Scientists argue that natural weight loss supplements do not work. Could it be that they are influenced by financial support from big drug companies that make weight loss drugs? Here is my perspective on the latest scientific commentary on weight loss and what it means in reality.
Before you read the article below, keep in mind that scientists are not the objective robots that you might expect them to me. They (we) are biased. The good ones recognize their bias and deal with it appropriately. My bias is natural approaches to health as opposed to using prescription medications. After you read the article that I link here, read more about the natural approach to weight loss below. Thanks!
The analysis summarizes the state of evidence from reviews of studies involving nine popular slimming supplements, including chromium picolinate, Ephedra, bitter orange, conjugated linoleic acid (CLA), calcium, guar gum, glucomannan, … However, more rigorous research is needed, he said, as only very few trials have been of long duration and the number of patients in most of the trials has been small — factors which together limit the conclusions that can be drawn about …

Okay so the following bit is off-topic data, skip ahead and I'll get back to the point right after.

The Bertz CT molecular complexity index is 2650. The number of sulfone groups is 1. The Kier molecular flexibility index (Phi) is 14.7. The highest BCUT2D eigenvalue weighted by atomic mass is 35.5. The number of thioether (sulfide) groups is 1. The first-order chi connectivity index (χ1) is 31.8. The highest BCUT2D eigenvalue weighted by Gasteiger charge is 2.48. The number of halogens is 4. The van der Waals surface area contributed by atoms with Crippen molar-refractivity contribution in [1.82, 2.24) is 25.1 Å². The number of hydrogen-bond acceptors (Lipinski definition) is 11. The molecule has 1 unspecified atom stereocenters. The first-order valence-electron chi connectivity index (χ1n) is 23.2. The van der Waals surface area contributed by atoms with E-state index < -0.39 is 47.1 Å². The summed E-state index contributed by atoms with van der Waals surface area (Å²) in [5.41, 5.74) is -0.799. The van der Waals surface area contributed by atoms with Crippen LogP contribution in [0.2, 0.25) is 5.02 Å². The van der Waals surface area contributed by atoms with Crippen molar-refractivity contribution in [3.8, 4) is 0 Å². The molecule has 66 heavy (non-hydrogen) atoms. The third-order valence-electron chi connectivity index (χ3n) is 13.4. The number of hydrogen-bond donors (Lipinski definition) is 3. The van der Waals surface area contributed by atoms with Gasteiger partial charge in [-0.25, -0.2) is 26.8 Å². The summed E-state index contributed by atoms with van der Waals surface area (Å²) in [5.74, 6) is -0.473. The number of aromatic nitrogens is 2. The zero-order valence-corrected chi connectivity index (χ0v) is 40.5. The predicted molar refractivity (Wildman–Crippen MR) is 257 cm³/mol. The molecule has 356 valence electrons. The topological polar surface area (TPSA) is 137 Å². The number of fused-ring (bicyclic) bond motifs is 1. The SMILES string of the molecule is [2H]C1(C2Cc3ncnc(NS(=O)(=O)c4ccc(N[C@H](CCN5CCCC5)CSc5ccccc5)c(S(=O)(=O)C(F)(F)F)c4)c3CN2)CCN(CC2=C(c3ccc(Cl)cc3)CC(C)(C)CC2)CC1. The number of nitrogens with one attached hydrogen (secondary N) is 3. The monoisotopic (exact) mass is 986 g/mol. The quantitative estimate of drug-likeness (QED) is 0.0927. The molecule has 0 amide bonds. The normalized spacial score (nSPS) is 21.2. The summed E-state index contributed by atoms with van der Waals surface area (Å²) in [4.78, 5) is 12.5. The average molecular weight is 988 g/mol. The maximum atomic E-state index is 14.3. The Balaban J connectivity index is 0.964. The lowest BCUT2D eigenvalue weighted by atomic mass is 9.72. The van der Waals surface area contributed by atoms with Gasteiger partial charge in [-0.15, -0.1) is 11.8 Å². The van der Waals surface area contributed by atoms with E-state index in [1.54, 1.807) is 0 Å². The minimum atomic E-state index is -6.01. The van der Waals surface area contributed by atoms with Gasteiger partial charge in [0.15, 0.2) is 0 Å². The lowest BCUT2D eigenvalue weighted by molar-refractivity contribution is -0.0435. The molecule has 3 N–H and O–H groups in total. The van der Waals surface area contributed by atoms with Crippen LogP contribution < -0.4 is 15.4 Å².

Publish Date: 08/25/2010 3:05
Every study or commentary almost has to include the same basic, meaningless criticisms as follows:
“There is no evidence…” (Does NOT mean, “The evidence contradicts…” It just means we have no evidence one way or another.)
“We need larger, long-term clinical trials…” (This will never happen. It costs several thousand dollars per person in a clinical trial. Only drug companies that have a lot of money can afford to test something via such clinical trials.)
“We don’t understand how it works…” (Common criticism of everything. Physicists still have no idea of how gravity works, and yet they still know that it works!)
“No better than a placebo…” (The concept of placebo is completely misunderstood in modern medicine and used inappropriately in almost all medical research. The so-called golden standard of placebo-controlled, double-blind, randomized clinical trials is really a big bad joke that is designed to get drugs approved by the FDA. Caveat emptor!
Note that one of the researchers quoted in the article above receives financial support from GlaxoSmithKline. That does not automatically mean anything. It is sure a big red flag, though.
I feel as though I’ve vented a little bit here. My apologies. Sometimes I just get worn down by all the propaganda and disinformation against natural therapies that bombard the us all. My bias.
In balance, I do feel it important to say that the supplements industry is also fraught with bias, propaganda, and disinformation. Weight loss supplements seem to be the worst offenders. Nevertheless, plenty of good information and good products are out there. You just have to have a good eye for them (or keep in touch with me!)
All the best for natural weight loss supplements,
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